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An Interview With Ashton's Robert Levin

Best known for creating Ashton, Robert Levin is a 30-year veteran of the cigar business.
David Savona
From the Print Edition:
Arnold Schwarzenegger, July/Aug 03

While he's best known for creating the Ashton brands, Robert Levin, president of Holt's Cigar Holdings, is a 30-year veteran of the cigar business with experience in retailing and wholesaling. After a humble start, sweeping the floor of his father's Philadelphia cigar store, he took over the family business in the 1970s, then created the original Ashton in the 1980s. His cigar grew up to be an industry giant, and in 1999 he trumped his earlier success with the addition of the Ashton Virgin Sun Grown line. This year, Levin hopes to add another million-unit brand to his portfolio -- La Aroma de Cuba. Recently, senior editor David Savona sat down with the 56-year-old Levin in Philadelphia for a discussion about the past, present and future of the cigar business.

David Savona: How did you get into the cigar business?

Robert Levin: My father bought Holt's Cigar Co. in 1957. It was a totally new business to him, and Holt's at the time was a small retail store in downtown Philadelphia.

Q: What was your father's business before Holt's?
A: He was a clothing manufacturer, and he closed down that business. Holt's was for sale; he had been smoking pipes and cigars his whole life, and he bought it.

Q: How old were you?
A: I was born in '46.

Q: So you were a kid.
A: Yeah, he would make me come in Saturdays and after school, and I would have to sweep up. There was not a walk-in humidor at the time. There were all these cabinets. In those days, the humidifiers were clay bricks. I would have to take the bricks out of all the cabinets every Saturday, take them down to the basement and soak them in big buckets of water.

Q: When did you get into the business full-time?
A: About 1972, '73, after college. My father always wanted me to come into the business; I always resisted, but he was having some health problems, and he wanted to go on vacation. Retail being as it is, it was tough to get away.

Q: What were your impressions of the business at the time?
A: It was a totally different business then. Premiums were not such a major factor. At that time, Philadelphia was actually a cigar-producing city. There were several factories, and mass-market cigars were still being sold in the cigar stores. There was no such thing as Walgreens and CVS.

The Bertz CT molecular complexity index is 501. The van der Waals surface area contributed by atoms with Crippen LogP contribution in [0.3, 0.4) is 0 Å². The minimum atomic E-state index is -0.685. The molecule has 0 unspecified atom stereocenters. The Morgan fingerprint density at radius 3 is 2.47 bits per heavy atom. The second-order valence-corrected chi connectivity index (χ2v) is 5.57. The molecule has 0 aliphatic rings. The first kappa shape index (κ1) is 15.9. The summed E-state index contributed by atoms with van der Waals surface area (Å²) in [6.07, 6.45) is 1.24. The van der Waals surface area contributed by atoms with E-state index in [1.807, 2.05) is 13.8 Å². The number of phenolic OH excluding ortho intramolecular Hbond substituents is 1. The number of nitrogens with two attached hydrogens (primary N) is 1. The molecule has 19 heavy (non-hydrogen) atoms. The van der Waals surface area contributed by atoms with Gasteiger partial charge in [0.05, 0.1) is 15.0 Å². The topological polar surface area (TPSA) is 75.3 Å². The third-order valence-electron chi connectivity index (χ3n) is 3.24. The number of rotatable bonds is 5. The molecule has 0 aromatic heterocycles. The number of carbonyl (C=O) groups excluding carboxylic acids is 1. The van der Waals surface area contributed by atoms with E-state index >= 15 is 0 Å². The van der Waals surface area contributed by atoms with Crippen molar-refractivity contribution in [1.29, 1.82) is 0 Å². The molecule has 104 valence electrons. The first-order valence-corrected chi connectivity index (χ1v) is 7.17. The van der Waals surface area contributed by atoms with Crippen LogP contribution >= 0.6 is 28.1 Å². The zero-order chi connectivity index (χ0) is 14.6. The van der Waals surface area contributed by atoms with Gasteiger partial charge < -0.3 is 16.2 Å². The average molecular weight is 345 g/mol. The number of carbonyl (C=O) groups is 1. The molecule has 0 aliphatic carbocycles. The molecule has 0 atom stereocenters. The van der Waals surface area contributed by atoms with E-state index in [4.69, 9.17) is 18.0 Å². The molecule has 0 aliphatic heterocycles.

Q: So Holt's sold mass-market cigars?
A: We sold everything. And we specialized in seconds. Garcia y Vega seconds, A&C seconds. We were cigar specialists. My dad would buy huge quantities from the factories. When I was still in school, the store had to move, and we moved into another store, and I think my father at the time was the first one to have a huge walk-in humidor, a store within a store with its own separate cash register.

Q: When was this?
A: Maybe the early 1960s.

Q: What did cigars cost back then?
A: Fifty cents. When you got into totally handmade, it was a dollar. In those days, and this was pre-Cigar Aficionado,
people were much more brand loyal. They would come in and they would smoke the same cigar -- buy a box a week, two boxes a week. And there were a lot more people buying cigars in those days. When I began managing the store full-time, that's when I started thinking about how we could expand the business, but I had a lot to learn before that. And in the early '80s, I wanted to have my own brand. I was looking for other things to do besides the retail store.

Q: Why did you want to have your own brand?
A: We bought a business in 1980, Harry A. Tint & Sons, which was another old Philadelphia shop that went back to 1898. The original Holt's was started in 1911 by a gentleman named Arthur Holt. Tint's was still importing directly from the Canary Islands, from Consolidated Cigar Corp. And Consolidated went through a lot of changes, ownership and management changes, and they decided that they weren't going to have a sales force, and the importers would do all the selling for them. So I ended up being a jobber. And I didn't like being a jobber.

Q: What is a jobber?
A: A jobber is a distributor. You're distributing other brands to other tobacco shops around the country.

Q: Was that a profitable business?
A: No. It was a very unprofitable business. Everybody was competing for the same business with the same stores, so the only way to get the business was to give discounts. So it's buying huge quantities of cigars, selling them for a few points profit, and it was obvious to me that that was not the way to go. Everybody was fighting for the same business. You're racking up huge bills for very low profit. That's when I started thinking of having my own brand.

Q: And what brand did you create?
A: I created Ashton. I knew exactly what I wanted: a cigar that had a little more flavor and more taste than was being sold then, because people were smoking very mild cigars then. And I wanted a Connecticut-shade wrapper. I knew all the manufacturers, so I got samples from everybody, and a friend of mine was importing and distributing Ashton pipes, so when I was searching for a name, he suggested that I use Ashton. And I didn't have a better name, so it was Ashton.

Q: Who made the original Ashton?
A: It was Tabacos Dominicanos, which was Henke Kelner. I was there for two or three years. But at the time, Henke was in Colombia, and I didn't meet him for a couple of years. Other people were operating his factory. And it was a fairly new factory, because Henke had been running the government factory, and he started Tabadom with several partners.

Q: This is before he made Davidoffs?
A: Yes.

Q: Was the cigar much like it is now?
A: I think it's much better now than it's ever been, and I think it's
getting better every year.

Q: What year did you launch Ashton?
A: We came out with it in '85, '86 -- so we started working on it in
'83, '84.

Q: What was the original reaction to Ashton?